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Hans Michael Frank
Hans Michael Frank (May 23, 1900 - October 16, 1946) was a German lawyer who worked for the Nazi party during the 1920s and 1930s and a senior official in Nazi Germany. He was prosecuted during the Nuremberg trials for his role in perpetrating the Holocaust during his tenure as Governor-General of occupied Poland. He was found guilty of complicity in the murder of millions of Poles and Polish Jews, and executed on October 16, 1946.
Frank was born in Karlsruhe to lawyer Karl Frank and his wife Magdalena Buchmaier. He had an elder brother, Karl Jr., and a younger sister by the name of Elisabeth. He joined the German army in 1917. He served in the Freikorps and joined the German Worker's Party (which soon evolved into NSDAP), in 1919, being one of the party's earliest members. He studied law, passing the final state examination in 1926, and rose to become the personal legal advisor to Hitler. In this capacity he was privy to personal details of Hitler's life. In his memoirs, written shortly before his execution, Frank made the sensational claim that he had investigated Hitler's family in 1930 after a "blackmail letter" had been received from Hitler's English nephew William Patrick Hitler. William Patrick allegedly threatened to reveal embarrassing facts about Hitler's ancestry. Frank claimed to have uncovered evidence that Hitler's father was the illegitimate son of a Jew named Frankenburger. According to Frank, Hitler told him that his grandmother had merely extorted money from Frankenburger by threatening to claim his paternity of her illegitimate child. No evidence has ever emerged to support Frank's claims.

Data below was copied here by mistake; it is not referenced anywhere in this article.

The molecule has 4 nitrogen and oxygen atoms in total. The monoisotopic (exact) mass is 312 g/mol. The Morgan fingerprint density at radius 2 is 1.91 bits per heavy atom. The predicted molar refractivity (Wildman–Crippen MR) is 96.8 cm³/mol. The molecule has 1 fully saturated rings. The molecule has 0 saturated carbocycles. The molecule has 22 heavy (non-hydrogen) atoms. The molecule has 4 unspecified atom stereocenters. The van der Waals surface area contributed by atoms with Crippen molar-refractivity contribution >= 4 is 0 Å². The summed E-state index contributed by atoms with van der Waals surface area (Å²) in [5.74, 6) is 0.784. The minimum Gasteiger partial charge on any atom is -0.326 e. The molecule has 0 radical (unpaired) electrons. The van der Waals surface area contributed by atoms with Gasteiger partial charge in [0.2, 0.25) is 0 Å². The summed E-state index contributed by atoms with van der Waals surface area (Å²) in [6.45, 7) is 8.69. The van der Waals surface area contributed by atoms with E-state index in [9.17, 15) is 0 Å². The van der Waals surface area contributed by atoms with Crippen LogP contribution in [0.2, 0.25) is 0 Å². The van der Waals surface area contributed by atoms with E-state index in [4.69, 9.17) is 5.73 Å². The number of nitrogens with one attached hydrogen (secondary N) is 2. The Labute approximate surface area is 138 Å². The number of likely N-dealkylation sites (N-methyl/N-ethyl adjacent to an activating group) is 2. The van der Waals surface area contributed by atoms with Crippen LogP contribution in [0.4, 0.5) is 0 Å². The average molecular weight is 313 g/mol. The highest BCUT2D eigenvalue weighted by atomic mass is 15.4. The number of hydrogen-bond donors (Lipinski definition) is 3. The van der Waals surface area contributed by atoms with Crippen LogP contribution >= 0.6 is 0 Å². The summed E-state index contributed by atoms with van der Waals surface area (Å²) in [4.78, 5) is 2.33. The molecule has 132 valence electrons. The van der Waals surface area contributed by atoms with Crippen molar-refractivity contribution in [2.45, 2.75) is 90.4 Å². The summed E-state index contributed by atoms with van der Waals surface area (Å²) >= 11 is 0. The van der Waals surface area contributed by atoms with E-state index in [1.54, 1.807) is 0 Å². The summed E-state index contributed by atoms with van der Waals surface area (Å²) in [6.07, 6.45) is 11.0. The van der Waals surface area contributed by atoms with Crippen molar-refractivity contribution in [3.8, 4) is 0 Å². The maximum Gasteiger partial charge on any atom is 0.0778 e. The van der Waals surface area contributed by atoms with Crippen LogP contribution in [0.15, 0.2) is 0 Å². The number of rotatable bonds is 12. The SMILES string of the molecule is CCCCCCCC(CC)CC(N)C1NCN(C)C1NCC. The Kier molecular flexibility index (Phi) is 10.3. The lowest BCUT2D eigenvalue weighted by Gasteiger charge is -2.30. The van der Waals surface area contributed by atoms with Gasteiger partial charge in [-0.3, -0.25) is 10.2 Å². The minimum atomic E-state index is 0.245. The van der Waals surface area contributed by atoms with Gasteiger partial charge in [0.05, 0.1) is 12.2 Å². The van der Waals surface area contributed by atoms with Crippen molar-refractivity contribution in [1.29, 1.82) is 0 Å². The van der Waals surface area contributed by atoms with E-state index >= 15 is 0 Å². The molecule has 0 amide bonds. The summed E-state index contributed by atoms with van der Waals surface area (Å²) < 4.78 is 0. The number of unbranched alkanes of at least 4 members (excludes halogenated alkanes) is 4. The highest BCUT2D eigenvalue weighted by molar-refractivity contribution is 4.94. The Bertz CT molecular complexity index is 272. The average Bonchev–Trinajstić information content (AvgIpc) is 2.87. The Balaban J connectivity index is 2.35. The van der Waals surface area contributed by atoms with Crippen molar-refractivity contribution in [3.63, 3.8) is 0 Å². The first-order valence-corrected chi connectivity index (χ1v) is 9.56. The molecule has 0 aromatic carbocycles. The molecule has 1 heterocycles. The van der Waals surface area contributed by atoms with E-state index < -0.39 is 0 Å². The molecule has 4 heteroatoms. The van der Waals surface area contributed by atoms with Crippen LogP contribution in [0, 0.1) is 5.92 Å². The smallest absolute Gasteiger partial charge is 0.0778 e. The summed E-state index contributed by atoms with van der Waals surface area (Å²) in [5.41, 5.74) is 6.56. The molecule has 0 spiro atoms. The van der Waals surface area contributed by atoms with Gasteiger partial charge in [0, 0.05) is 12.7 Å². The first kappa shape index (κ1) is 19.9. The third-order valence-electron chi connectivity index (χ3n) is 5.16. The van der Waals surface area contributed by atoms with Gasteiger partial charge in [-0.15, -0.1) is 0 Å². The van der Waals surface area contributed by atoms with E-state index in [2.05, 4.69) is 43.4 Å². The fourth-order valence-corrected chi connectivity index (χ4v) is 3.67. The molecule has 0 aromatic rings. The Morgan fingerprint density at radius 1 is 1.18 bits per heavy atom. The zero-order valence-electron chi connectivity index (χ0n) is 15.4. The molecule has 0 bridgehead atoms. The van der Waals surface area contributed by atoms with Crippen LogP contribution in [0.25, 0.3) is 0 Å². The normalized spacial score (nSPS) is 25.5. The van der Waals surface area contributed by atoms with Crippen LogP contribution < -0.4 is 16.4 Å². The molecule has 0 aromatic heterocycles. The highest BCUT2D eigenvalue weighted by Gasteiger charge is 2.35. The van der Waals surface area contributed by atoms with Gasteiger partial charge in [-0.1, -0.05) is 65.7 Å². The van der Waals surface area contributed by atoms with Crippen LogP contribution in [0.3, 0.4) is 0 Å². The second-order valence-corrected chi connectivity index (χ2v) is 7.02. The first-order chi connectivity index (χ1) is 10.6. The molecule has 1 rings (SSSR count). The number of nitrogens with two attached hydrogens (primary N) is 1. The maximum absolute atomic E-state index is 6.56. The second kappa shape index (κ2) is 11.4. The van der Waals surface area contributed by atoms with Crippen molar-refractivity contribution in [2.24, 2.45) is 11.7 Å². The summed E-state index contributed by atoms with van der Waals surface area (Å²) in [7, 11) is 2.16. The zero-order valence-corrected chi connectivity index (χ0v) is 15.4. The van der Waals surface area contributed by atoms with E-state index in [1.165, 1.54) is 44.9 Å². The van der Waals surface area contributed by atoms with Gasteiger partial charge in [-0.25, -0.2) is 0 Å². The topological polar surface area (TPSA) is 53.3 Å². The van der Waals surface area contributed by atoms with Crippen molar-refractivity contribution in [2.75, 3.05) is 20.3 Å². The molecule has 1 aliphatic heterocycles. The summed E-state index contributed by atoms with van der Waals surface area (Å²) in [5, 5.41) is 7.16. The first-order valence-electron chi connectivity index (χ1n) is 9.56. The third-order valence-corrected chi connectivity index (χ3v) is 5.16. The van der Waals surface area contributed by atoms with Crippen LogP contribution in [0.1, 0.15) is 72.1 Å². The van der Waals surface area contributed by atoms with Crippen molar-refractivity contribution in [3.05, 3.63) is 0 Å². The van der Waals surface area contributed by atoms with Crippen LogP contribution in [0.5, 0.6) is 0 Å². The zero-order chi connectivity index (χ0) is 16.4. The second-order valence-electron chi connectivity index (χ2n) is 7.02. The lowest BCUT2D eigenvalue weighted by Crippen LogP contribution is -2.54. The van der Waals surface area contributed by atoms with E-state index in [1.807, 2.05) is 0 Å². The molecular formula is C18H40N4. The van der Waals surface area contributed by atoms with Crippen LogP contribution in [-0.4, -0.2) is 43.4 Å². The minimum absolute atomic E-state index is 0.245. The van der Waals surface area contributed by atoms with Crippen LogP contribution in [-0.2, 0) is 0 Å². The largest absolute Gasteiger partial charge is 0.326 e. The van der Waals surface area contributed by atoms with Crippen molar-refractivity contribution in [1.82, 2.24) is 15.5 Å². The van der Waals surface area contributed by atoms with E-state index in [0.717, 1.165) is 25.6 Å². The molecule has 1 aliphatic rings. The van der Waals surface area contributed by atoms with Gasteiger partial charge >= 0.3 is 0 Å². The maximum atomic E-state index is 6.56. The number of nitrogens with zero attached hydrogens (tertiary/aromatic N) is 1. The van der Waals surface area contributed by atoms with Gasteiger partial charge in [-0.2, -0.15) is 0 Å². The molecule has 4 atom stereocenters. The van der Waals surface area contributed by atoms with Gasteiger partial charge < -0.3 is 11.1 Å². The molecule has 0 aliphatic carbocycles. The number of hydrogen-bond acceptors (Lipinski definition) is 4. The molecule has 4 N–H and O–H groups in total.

He was elected to the Reichstag in 1930, and in 1933 he was made Minister of Justice for Bavaria. He was also the head of the National Socialist Jurists Association and President of the Academy of German Law from 1933. Frank objected to extrajudicial killings, both at the Dachau concentration camp and during the Night of the Long Knives. However, Frank's view of what the judicial process required should not be exaggerated:
[The judge's] role is to safeguard the concrete order of the racial community, to eliminate dangerous elements, to prosecute all acts harmful to the community, and to arbitrate in disagreements between members of the community. The National Socialist ideology, especially as expressed in the Party programme and in the speeches of our Leader, is the basis for interpreting legal sources.
From 1934, Frank was Reich Minister Without Portfolio.
In September 1939 Frank was assigned as Chief of Administration to Gerd von Rundstedt in the General Government. From October 26, 1939, following the invasion of Poland, Frank was the Governor-General of the General Government for the occupied Polish territories (Generalgouverneur für die besetzten polnischen Gebiete), that is head of the General Government controlling those areas of Poland that had not been directly incorporated into Germany (roughly 90,000 km˛ out of the 170,000 km˛ Germany had gained). He was granted the SS rank of Obergruppenführer.
Frank oversaw the segregation of the Jews into ghettos (Jewish quarters) and the use of Polish civilians as "forced and compulsory" labour. In 1942 he lost his positions of authority outside the General Government after annoying Hitler with a series of speeches in Berlin, Vienna, Heidelberg, and Munich and also as part of a power struggle with Friedrich Wilhelm Krüger, the State Secretary for Security - head of the SS and the police in the General Government. But it was Krüger who was ultimately replaced, with Wilhelm Koppe. Frank later claimed that the extermination of Jews was entirely controlled by Heinrich Himmler and the SS and that he, Frank, was unaware of the extermination camps in the General Government until early in 1944. During his testimony at Nuremberg, Frank claimed he submitted resignation requests to Hitler on fourteen occasions but Hitler would not allow him to resign. Frank fled the General Government in January 1945, in advance of the Soviet Army.